How I write in Flow – nonfiction

If you’d like a day out and support and guidance to start Flowing your book, come along to one of my Book Shaping Days – I’d LOVE to see you there!

The process of Flowing nonfiction is slightly different to fiction – at least for me – and much easier.

Creating structure

I find creating a planned structure essential for nonfiction, whereas for fiction, I let my unconscious mind take care of that for me.

Personally, I find seeing structure easy: dividing content into chapters and then points of interest, but if this isn’t you there are some easy processes you can use to clarify the structure of what you want to say – I’ll talk about one of those further down.

Who is the audience, and what do they want?

The first thing is to know who I want to write for, and how I want their lives to change as a result. It’s an easy question to answer, and in answering it, I clarify my direction.

Creating the document

Then there is the mechanical process of creating a document for the book, with chapter headings, sub headings and point by point headings. I put all these in italics, and appropriate heading styles, and get the word processor to create a contents page automatically.

Filling in the blanks

Writing from here is very, very easy. Any time I have a gap in my schedule, and time to write a little bit, I scan down through the headings to see what I feel like writing today. It works really well if the headings are in small, bite-sized chunks, so lots of them. Then I can write that small piece, turn off the italics, and either go on to another one or come back tomorrow.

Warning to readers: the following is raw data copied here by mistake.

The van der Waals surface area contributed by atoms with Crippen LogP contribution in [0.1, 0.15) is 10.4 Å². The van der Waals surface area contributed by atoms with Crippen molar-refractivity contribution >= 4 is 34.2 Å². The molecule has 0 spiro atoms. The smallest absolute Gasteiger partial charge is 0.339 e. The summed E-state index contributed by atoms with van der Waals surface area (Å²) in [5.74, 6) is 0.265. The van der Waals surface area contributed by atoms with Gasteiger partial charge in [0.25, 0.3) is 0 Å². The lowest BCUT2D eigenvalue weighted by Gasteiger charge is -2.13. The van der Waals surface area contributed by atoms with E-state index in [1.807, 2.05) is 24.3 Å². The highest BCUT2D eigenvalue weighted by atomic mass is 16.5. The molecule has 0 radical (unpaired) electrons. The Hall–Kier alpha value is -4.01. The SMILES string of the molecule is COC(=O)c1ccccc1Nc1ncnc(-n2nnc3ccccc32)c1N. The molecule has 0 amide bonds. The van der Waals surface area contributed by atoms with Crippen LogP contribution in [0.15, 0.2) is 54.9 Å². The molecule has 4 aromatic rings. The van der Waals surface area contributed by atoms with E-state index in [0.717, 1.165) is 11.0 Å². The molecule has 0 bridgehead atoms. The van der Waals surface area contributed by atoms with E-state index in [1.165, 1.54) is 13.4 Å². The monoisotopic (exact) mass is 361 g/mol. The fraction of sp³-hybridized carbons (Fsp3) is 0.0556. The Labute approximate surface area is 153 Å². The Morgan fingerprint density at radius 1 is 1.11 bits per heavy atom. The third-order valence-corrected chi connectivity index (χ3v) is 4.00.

The first time I wrote a book in this way, I didn’t even realise I had finished. I came back to it to write some more, and there were no more italic headings, I had done them all!

If writing isn’t your Flow

If writing isn’t easy for you, think about what is.

  • Could you record a short audio for each heading, and get it transcribed and edited?
  • Could you get someone to interview you, creating questions for each of the headings, and speak your content in conversation to a fascinated listener? These questions can make thought-provoking headings in the text, often more engaging than a factual heading.
  • Have you already recorded the content in workshops or speaking?
  • Do you have a series of blog posts you could adapt?

Or is it the size of the task that daunts you, in which case just having it divided into small sections may be all you need to make it possible to write.

An easy way to plan

If you tend to think big picture, and three-dimensionally, with ideas connecting in many different directions, an easy way to create a structure and order to your book is to get a pile of blank cards and write a point on each, in whatever order they occur to you, until you have everything you can think of down.

Then shuffle them up, go through them and divide them into piles of related ideas. Five to twelve chapters is usually about right, so group or separate the piles until you are in that range. Think of chapter headings that will appeal to your target audience.

Divide and divide

Then take each pile and divide that up again into logical groupings. Think of more subheadings – and consider the use of questions again for these, to engage the reader’s thinking.

The last step is to put the cards in order, then type the headings into your document, and get started on Flowing your content, step-by-step.

Good luck, and if you have any questions, please ask!

Would you like some help?

If you’d like a day out and support and guidance to start Flowing your book, come along to one of my Book Shaping Days – I’d LOVE to see you there!

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